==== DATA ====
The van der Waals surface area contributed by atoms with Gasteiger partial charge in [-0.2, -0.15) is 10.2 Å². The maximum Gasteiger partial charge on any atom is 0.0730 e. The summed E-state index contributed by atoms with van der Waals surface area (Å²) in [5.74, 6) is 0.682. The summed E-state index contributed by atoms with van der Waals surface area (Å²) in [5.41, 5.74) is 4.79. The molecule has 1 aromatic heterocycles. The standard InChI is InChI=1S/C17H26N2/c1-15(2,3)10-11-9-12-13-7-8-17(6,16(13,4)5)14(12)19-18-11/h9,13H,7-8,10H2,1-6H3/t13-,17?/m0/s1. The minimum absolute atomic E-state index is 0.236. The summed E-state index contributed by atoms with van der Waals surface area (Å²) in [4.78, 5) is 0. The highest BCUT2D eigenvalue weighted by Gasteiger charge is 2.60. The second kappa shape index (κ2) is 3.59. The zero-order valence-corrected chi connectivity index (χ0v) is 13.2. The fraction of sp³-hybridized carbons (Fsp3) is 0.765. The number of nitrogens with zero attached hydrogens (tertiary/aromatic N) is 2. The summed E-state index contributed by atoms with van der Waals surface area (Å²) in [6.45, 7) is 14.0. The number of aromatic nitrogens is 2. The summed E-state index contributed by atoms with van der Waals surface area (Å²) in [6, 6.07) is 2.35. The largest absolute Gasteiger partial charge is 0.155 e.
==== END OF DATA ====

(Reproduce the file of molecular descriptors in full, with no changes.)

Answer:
The van der Waals surface area contributed by atoms with Gasteiger partial charge in [-0.2, -0.15) is 10.2 Å². The maximum Gasteiger partial charge on any atom is 0.0730 e. The summed E-state index contributed by atoms with van der Waals surface area (Å²) in [5.74, 6) is 0.682. The summed E-state index contributed by atoms with van der Waals surface area (Å²) in [5.41, 5.74) is 4.79. The molecule has 1 aromatic heterocycles. The standard InChI is InChI=1S/C17H26N2/c1-15(2,3)10-11-9-12-13-7-8-17(6,16(13,4)5)14(12)19-18-11/h9,13H,7-8,10H2,1-6H3/t13-,17?/m0/s1. The minimum absolute atomic E-state index is 0.236. The summed E-state index contributed by atoms with van der Waals surface area (Å²) in [4.78, 5) is 0. The highest BCUT2D eigenvalue weighted by Gasteiger charge is 2.60. The second kappa shape index (κ2) is 3.59. The zero-order valence-corrected chi connectivity index (χ0v) is 13.2. The fraction of sp³-hybridized carbons (Fsp3) is 0.765. The number of nitrogens with zero attached hydrogens (tertiary/aromatic N) is 2. The summed E-state index contributed by atoms with van der Waals surface area (Å²) in [6.45, 7) is 14.0. The number of aromatic nitrogens is 2. The summed E-state index contributed by atoms with van der Waals surface area (Å²) in [6, 6.07) is 2.35. The largest absolute Gasteiger partial charge is 0.155 e.